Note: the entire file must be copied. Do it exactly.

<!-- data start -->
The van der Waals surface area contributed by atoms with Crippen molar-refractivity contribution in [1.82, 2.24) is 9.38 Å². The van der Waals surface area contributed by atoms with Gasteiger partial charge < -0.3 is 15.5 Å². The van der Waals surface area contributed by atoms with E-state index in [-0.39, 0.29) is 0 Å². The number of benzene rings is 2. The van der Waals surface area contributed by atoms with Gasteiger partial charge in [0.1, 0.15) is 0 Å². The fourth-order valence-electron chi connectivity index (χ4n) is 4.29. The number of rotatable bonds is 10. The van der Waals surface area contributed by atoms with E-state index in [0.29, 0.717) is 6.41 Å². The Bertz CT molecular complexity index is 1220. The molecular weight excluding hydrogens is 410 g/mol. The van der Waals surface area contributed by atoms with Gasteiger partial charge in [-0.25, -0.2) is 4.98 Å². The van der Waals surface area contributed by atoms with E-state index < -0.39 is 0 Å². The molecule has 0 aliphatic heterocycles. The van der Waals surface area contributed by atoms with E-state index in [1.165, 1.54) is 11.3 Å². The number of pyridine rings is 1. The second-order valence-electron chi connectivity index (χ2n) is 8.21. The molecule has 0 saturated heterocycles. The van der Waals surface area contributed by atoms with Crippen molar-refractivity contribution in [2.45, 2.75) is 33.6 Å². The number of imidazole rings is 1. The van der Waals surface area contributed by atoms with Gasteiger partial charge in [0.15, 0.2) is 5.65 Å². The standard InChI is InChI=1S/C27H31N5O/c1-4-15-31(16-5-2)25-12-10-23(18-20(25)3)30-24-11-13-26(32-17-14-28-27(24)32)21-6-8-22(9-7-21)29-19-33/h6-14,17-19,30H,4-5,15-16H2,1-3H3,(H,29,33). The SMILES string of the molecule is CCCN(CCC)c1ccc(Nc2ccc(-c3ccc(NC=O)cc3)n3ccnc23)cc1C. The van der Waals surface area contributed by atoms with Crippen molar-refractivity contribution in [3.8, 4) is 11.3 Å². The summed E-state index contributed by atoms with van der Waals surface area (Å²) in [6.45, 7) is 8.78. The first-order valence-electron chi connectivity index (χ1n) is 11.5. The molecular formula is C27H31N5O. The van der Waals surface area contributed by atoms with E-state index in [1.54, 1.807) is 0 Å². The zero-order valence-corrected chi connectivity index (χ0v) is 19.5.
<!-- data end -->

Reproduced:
The van der Waals surface area contributed by atoms with Crippen molar-refractivity contribution in [1.82, 2.24) is 9.38 Å². The van der Waals surface area contributed by atoms with Gasteiger partial charge < -0.3 is 15.5 Å². The van der Waals surface area contributed by atoms with E-state index in [-0.39, 0.29) is 0 Å². The number of benzene rings is 2. The van der Waals surface area contributed by atoms with Gasteiger partial charge in [0.1, 0.15) is 0 Å². The fourth-order valence-electron chi connectivity index (χ4n) is 4.29. The number of rotatable bonds is 10. The van der Waals surface area contributed by atoms with E-state index in [0.29, 0.717) is 6.41 Å². The Bertz CT molecular complexity index is 1220. The molecular weight excluding hydrogens is 410 g/mol. The van der Waals surface area contributed by atoms with Gasteiger partial charge in [-0.25, -0.2) is 4.98 Å². The van der Waals surface area contributed by atoms with E-state index < -0.39 is 0 Å². The molecule has 0 aliphatic heterocycles. The van der Waals surface area contributed by atoms with E-state index in [1.165, 1.54) is 11.3 Å². The number of pyridine rings is 1. The second-order valence-electron chi connectivity index (χ2n) is 8.21. The molecule has 0 saturated heterocycles. The van der Waals surface area contributed by atoms with Crippen molar-refractivity contribution in [2.45, 2.75) is 33.6 Å². The number of imidazole rings is 1. The van der Waals surface area contributed by atoms with Gasteiger partial charge in [0.15, 0.2) is 5.65 Å². The standard InChI is InChI=1S/C27H31N5O/c1-4-15-31(16-5-2)25-12-10-23(18-20(25)3)30-24-11-13-26(32-17-14-28-27(24)32)21-6-8-22(9-7-21)29-19-33/h6-14,17-19,30H,4-5,15-16H2,1-3H3,(H,29,33). The SMILES string of the molecule is CCCN(CCC)c1ccc(Nc2ccc(-c3ccc(NC=O)cc3)n3ccnc23)cc1C. The van der Waals surface area contributed by atoms with Crippen molar-refractivity contribution in [3.8, 4) is 11.3 Å². The summed E-state index contributed by atoms with van der Waals surface area (Å²) in [6.45, 7) is 8.78. The first-order valence-electron chi connectivity index (χ1n) is 11.5. The molecular formula is C27H31N5O. The van der Waals surface area contributed by atoms with E-state index in [1.54, 1.807) is 0 Å². The zero-order valence-corrected chi connectivity index (χ0v) is 19.5.